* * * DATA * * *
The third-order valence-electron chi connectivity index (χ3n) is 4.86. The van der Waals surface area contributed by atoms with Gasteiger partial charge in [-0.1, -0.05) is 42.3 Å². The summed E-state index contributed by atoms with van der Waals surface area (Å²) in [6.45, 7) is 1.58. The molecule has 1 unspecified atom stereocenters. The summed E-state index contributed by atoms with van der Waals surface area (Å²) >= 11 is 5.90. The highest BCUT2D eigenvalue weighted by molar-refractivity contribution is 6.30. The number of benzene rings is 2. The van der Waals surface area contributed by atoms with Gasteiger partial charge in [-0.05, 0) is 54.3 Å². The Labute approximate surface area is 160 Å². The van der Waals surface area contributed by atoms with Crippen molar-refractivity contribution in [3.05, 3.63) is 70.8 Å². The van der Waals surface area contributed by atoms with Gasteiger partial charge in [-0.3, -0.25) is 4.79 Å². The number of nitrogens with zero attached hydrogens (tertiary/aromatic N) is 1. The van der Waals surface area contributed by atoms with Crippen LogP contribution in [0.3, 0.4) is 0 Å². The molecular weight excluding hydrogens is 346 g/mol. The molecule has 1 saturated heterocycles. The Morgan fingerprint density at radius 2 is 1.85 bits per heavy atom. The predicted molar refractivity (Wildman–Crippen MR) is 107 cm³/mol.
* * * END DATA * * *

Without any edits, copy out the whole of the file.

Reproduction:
The third-order valence-electron chi connectivity index (χ3n) is 4.86. The van der Waals surface area contributed by atoms with Gasteiger partial charge in [-0.1, -0.05) is 42.3 Å². The summed E-state index contributed by atoms with van der Waals surface area (Å²) in [6.45, 7) is 1.58. The molecule has 1 unspecified atom stereocenters. The summed E-state index contributed by atoms with van der Waals surface area (Å²) >= 11 is 5.90. The highest BCUT2D eigenvalue weighted by molar-refractivity contribution is 6.30. The number of benzene rings is 2. The van der Waals surface area contributed by atoms with Gasteiger partial charge in [-0.05, 0) is 54.3 Å². The Labute approximate surface area is 160 Å². The van der Waals surface area contributed by atoms with Crippen molar-refractivity contribution in [3.05, 3.63) is 70.8 Å². The van der Waals surface area contributed by atoms with Gasteiger partial charge in [-0.3, -0.25) is 4.79 Å². The number of nitrogens with zero attached hydrogens (tertiary/aromatic N) is 1. The van der Waals surface area contributed by atoms with Crippen LogP contribution in [0.3, 0.4) is 0 Å². The molecular weight excluding hydrogens is 346 g/mol. The molecule has 1 saturated heterocycles. The Morgan fingerprint density at radius 2 is 1.85 bits per heavy atom. The predicted molar refractivity (Wildman–Crippen MR) is 107 cm³/mol.